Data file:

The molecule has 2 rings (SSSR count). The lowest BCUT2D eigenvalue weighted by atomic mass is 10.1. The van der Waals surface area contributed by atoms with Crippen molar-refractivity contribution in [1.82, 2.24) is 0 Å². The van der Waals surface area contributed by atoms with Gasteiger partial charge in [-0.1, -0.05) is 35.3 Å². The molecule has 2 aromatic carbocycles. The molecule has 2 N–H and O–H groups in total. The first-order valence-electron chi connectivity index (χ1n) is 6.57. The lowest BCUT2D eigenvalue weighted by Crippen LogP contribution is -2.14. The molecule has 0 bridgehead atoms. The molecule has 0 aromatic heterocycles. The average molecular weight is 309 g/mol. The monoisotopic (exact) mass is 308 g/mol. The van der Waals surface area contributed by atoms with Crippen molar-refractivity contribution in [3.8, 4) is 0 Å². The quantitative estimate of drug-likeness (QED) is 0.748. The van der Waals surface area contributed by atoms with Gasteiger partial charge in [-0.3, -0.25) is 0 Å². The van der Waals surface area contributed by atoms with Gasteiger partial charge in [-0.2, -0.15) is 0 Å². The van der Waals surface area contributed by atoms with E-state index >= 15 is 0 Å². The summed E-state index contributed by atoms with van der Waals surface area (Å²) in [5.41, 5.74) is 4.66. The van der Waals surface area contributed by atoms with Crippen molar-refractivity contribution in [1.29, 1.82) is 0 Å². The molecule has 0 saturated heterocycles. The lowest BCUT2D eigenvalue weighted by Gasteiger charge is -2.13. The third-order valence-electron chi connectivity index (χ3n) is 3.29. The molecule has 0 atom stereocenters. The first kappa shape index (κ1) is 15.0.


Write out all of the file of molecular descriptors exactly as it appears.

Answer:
The molecule has 2 rings (SSSR count). The lowest BCUT2D eigenvalue weighted by atomic mass is 10.1. The van der Waals surface area contributed by atoms with Crippen molar-refractivity contribution in [1.82, 2.24) is 0 Å². The van der Waals surface area contributed by atoms with Gasteiger partial charge in [-0.1, -0.05) is 35.3 Å². The molecule has 2 aromatic carbocycles. The molecule has 2 N–H and O–H groups in total. The first-order valence-electron chi connectivity index (χ1n) is 6.57. The lowest BCUT2D eigenvalue weighted by Crippen LogP contribution is -2.14. The molecule has 0 bridgehead atoms. The molecule has 0 aromatic heterocycles. The average molecular weight is 309 g/mol. The monoisotopic (exact) mass is 308 g/mol. The van der Waals surface area contributed by atoms with Crippen molar-refractivity contribution in [3.8, 4) is 0 Å². The quantitative estimate of drug-likeness (QED) is 0.748. The van der Waals surface area contributed by atoms with Gasteiger partial charge in [-0.3, -0.25) is 0 Å². The van der Waals surface area contributed by atoms with Gasteiger partial charge in [-0.2, -0.15) is 0 Å². The van der Waals surface area contributed by atoms with E-state index >= 15 is 0 Å². The summed E-state index contributed by atoms with van der Waals surface area (Å²) in [5.41, 5.74) is 4.66. The van der Waals surface area contributed by atoms with Crippen molar-refractivity contribution in [1.29, 1.82) is 0 Å². The molecule has 0 saturated heterocycles. The lowest BCUT2D eigenvalue weighted by Gasteiger charge is -2.13. The third-order valence-electron chi connectivity index (χ3n) is 3.29. The molecule has 0 atom stereocenters. The first kappa shape index (κ1) is 15.0.